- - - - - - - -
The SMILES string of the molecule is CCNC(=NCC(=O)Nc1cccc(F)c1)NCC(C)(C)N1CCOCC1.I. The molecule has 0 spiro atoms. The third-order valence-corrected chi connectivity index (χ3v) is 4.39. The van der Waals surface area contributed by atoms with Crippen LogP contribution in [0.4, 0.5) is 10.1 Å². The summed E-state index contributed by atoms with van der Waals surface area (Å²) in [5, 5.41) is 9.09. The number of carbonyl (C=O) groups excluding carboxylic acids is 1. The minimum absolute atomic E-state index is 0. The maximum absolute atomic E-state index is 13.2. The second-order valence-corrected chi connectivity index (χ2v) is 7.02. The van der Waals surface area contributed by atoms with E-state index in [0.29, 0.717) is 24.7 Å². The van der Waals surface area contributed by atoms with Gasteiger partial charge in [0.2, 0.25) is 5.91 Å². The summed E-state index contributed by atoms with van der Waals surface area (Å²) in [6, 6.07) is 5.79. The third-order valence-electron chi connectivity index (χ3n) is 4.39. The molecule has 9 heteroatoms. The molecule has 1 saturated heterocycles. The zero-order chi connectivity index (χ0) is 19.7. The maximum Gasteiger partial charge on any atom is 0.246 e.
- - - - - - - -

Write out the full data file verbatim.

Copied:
The SMILES string of the molecule is CCNC(=NCC(=O)Nc1cccc(F)c1)NCC(C)(C)N1CCOCC1.I. The molecule has 0 spiro atoms. The third-order valence-corrected chi connectivity index (χ3v) is 4.39. The van der Waals surface area contributed by atoms with Crippen LogP contribution in [0.4, 0.5) is 10.1 Å². The summed E-state index contributed by atoms with van der Waals surface area (Å²) in [5, 5.41) is 9.09. The number of carbonyl (C=O) groups excluding carboxylic acids is 1. The minimum absolute atomic E-state index is 0. The maximum absolute atomic E-state index is 13.2. The second-order valence-corrected chi connectivity index (χ2v) is 7.02. The van der Waals surface area contributed by atoms with E-state index in [0.29, 0.717) is 24.7 Å². The van der Waals surface area contributed by atoms with Gasteiger partial charge in [0.2, 0.25) is 5.91 Å². The summed E-state index contributed by atoms with van der Waals surface area (Å²) in [6, 6.07) is 5.79. The third-order valence-electron chi connectivity index (χ3n) is 4.39. The molecule has 9 heteroatoms. The molecule has 1 saturated heterocycles. The zero-order chi connectivity index (χ0) is 19.7. The maximum Gasteiger partial charge on any atom is 0.246 e.